Eating out getting easier for those with special diets
Asking for special foods in restaurants can take the pleasure out of dining out. Thankfully, many restaurants now have food allergy- and special diet-friendly meals on their menus.
There’s still a lot of work to be done to educate front- and back-of-house restaurant staff, and diners. The Newton Tab recently highlighted my work in their article, “Newton non-profit a resource for diet restricted diners”
The “Yes, You Can Eat!” series offers cooking demonstrations for certain dietary requirements and classes are held frequently. During these demonstrations a famous chef is paired up with a dietician to show participants how to make a delicious food that can accommodate their needs. Each session focuses on a certain type of diet: cooking with diabetes, irritable bowel syndrome, etc…
“[Participants are] provided with info and are able to ask questions…form a community of individuals following a special diet…and come away with techniques, resources regarding medical and dietary,” said Diamond.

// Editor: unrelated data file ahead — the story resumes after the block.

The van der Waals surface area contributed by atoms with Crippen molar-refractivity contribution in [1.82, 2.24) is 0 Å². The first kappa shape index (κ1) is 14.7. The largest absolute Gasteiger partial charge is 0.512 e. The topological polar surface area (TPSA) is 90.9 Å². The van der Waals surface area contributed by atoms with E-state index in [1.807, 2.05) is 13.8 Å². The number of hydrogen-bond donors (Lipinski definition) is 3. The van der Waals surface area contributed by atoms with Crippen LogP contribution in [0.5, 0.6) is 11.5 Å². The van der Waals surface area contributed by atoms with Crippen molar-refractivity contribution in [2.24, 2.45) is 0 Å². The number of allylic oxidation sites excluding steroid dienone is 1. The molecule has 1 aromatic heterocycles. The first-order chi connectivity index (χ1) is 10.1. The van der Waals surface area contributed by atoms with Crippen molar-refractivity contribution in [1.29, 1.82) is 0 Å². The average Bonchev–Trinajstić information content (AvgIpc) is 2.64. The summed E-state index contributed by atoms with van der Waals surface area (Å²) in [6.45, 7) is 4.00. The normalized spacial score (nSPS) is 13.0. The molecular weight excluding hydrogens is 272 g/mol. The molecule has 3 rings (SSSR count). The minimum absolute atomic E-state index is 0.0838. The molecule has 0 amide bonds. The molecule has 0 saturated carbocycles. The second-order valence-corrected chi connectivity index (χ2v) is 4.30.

Diamond also hopes to be able to address some of the psychological impacts of a restricted diet. In addition to just providing the tips, she hopes it builds a community.
“There is a huge physiological component [to a special diet]…people feel alone, feel their life is altered…[it] affects going out to eat, traveling,” said Diamond. “This builds communities.”
The cooking demonstrations are ticketed and the capacity is 80 people. Participants can purchase tickets on Eventbright [sic] ahead of time.
Foodicine is working with the Dine Out Boston program to encourage participating restaurants to serve gluten-free, low-carb and low-sugar desserts.
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